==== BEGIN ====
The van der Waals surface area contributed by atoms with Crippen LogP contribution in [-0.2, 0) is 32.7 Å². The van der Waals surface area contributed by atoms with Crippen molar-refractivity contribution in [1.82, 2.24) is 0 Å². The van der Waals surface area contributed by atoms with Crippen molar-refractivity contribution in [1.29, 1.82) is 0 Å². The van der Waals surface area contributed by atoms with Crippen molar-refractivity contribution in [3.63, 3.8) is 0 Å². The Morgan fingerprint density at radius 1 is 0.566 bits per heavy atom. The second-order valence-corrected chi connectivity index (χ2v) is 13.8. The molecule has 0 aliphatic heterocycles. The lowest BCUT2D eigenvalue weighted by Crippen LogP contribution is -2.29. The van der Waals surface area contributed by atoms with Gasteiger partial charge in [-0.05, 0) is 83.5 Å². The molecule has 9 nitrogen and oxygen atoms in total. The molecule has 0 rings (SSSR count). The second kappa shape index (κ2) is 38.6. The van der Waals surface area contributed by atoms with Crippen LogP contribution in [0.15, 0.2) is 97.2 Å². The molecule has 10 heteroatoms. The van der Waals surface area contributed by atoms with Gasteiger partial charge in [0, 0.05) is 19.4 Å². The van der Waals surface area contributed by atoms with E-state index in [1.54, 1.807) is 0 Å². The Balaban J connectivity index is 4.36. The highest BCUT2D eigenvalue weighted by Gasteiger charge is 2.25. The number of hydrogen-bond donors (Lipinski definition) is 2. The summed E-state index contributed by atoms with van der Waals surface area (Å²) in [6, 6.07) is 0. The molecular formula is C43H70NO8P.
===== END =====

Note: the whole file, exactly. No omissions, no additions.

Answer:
The van der Waals surface area contributed by atoms with Crippen LogP contribution in [-0.2, 0) is 32.7 Å². The van der Waals surface area contributed by atoms with Crippen molar-refractivity contribution in [1.82, 2.24) is 0 Å². The van der Waals surface area contributed by atoms with Crippen molar-refractivity contribution in [1.29, 1.82) is 0 Å². The van der Waals surface area contributed by atoms with Crippen molar-refractivity contribution in [3.63, 3.8) is 0 Å². The Morgan fingerprint density at radius 1 is 0.566 bits per heavy atom. The second-order valence-corrected chi connectivity index (χ2v) is 13.8. The molecule has 0 aliphatic heterocycles. The lowest BCUT2D eigenvalue weighted by Crippen LogP contribution is -2.29. The van der Waals surface area contributed by atoms with Gasteiger partial charge in [-0.05, 0) is 83.5 Å². The molecule has 9 nitrogen and oxygen atoms in total. The molecule has 0 rings (SSSR count). The second kappa shape index (κ2) is 38.6. The van der Waals surface area contributed by atoms with Crippen LogP contribution in [0.15, 0.2) is 97.2 Å². The molecule has 10 heteroatoms. The van der Waals surface area contributed by atoms with Gasteiger partial charge in [0, 0.05) is 19.4 Å². The van der Waals surface area contributed by atoms with E-state index in [1.54, 1.807) is 0 Å². The Balaban J connectivity index is 4.36. The highest BCUT2D eigenvalue weighted by Gasteiger charge is 2.25. The number of hydrogen-bond donors (Lipinski definition) is 2. The summed E-state index contributed by atoms with van der Waals surface area (Å²) in [6, 6.07) is 0. The molecular formula is C43H70NO8P.